Lip gloss left inside a vehicle led a bear to tear through two cars last week in Larkspur, rooting out the smell and searching for a possible food source.
The incident was reported to Colorado Parks and Wildlife on Friday. The reporting party told wildlife officials that no food or trash, which is known to draw bears, was in either of the vehicles.
“Bears know how to open car doors,” CPW said on Twitter. “There was no food/trash left inside here, but there was lip gloss. Its scent was enough to entice the bear to check it out. Keep unwanted guests out of your cars by locking the doors & removing anything with a scent.”
Non-food items left in cars that can lure bears include sunscreen, lip balm, air fresheners and lotions.
The state’s black bear population is out of hibernation, and wildlife officials are reminding the public about measures to take to avoid property damage and conflicts as bears search for food.
Colorado Parks and Wildlife has received reports of bear activity in 16 counties this year, according to a news release. While viewing a bear in the wild is a thrill, encounters with people, including with homeowners who reside in bear habitat, can be problematic for humans and the bear.
Bears have been known to break into vehicles and homes, destroying interiors as they search for a food source, typically after being led to the area by a scent.
Wildlife officials are urging residents to secure any and all attractants. Bears should not be eating from trash receptacles, bird feeders or other human-provided food sources around homes or businesses.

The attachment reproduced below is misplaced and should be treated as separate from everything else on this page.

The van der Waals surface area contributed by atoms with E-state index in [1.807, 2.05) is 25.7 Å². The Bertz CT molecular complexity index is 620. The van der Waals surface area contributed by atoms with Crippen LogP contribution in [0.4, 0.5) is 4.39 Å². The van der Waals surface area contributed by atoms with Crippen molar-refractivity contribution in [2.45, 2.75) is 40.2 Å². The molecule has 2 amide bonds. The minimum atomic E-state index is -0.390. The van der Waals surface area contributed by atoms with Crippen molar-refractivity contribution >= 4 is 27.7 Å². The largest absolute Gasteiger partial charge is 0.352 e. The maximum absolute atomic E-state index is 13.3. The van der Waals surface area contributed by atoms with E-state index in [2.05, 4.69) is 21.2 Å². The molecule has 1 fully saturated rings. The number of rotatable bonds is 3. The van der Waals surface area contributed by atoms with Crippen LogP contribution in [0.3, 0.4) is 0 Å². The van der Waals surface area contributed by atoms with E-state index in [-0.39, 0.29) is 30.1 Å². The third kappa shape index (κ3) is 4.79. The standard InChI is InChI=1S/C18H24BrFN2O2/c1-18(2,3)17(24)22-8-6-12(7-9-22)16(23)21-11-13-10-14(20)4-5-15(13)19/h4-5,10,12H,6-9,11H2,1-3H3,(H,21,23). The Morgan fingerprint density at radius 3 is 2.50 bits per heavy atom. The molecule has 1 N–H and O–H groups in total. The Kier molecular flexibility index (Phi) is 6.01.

Bear sightings and conflicts were down 28% statewide in 2021 compared with the previous two years — and much of the activity could be traced to driest parts of Colorado. Bears rely on grasses, berries, fruits, nuts and plants for their diet, all of which are dependent on moisture.
Bears shouldn’t be feeding from trash receptacles, bird feeders or other human-provided food sources around homes or businesses, the CPW said.
“Every time a bear gets a treat, a bird feeder, a hummingbird feeder, or trash, it teaches the bear that people mean food,” said Mark Lamb, a CPW manager. “People who think that it’s one time, no big deal, are totally wrong. It is a big deal when you compound that ‘one time’ with how many ‘one timers’ they get from your neighbors, too. It adds up.”
Tips to prevent human/bear conflicts include:
- Keep garbage in a well-secured enclosure.
- Don’t leave garbage out overnight, bring empty cans back in before dark.
- Use a bear-resistant trash can or dumpster.
- Clean all garbage cans regularly; the scent of ammonia can deter bears.
- Don’t leave pet food or stock feed outside – never provide food sources for any wildlife.
- Take down all bird feeders.
Bird feeders are a major source of bear and human conflicts, according to the CPW. Between 2019 and 2021, there were 1,073 conflicts involving feeders reported in Colorado.
“Birds have naturally available food sources during the spring, summer and fall,” the CPW said. “Don’t let your bird feeder become a bear feeder.”
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